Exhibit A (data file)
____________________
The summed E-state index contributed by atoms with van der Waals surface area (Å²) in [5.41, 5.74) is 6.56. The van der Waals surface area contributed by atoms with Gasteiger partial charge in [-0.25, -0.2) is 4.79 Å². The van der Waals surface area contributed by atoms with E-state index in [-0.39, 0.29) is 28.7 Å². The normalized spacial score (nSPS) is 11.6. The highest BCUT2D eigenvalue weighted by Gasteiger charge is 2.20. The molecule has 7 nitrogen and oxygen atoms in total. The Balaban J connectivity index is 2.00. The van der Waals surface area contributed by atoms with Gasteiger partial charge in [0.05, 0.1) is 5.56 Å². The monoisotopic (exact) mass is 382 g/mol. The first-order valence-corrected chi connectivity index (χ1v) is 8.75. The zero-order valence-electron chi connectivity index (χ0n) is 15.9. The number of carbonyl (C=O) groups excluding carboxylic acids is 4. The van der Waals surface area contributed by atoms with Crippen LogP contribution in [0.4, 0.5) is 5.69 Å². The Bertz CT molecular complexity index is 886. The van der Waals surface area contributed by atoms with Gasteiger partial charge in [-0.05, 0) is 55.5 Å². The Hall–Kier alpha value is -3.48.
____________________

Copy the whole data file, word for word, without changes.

The summed E-state index contributed by atoms with van der Waals surface area (Å²) in [5.41, 5.74) is 6.56. The van der Waals surface area contributed by atoms with Gasteiger partial charge in [-0.25, -0.2) is 4.79 Å². The van der Waals surface area contributed by atoms with E-state index in [-0.39, 0.29) is 28.7 Å². The normalized spacial score (nSPS) is 11.6. The highest BCUT2D eigenvalue weighted by Gasteiger charge is 2.20. The molecule has 7 nitrogen and oxygen atoms in total. The Balaban J connectivity index is 2.00. The van der Waals surface area contributed by atoms with Gasteiger partial charge in [0.05, 0.1) is 5.56 Å². The monoisotopic (exact) mass is 382 g/mol. The first-order valence-corrected chi connectivity index (χ1v) is 8.75. The zero-order valence-electron chi connectivity index (χ0n) is 15.9. The number of carbonyl (C=O) groups excluding carboxylic acids is 4. The van der Waals surface area contributed by atoms with Crippen LogP contribution in [0.4, 0.5) is 5.69 Å². The Bertz CT molecular complexity index is 886. The van der Waals surface area contributed by atoms with Gasteiger partial charge in [-0.05, 0) is 55.5 Å². The Hall–Kier alpha value is -3.48.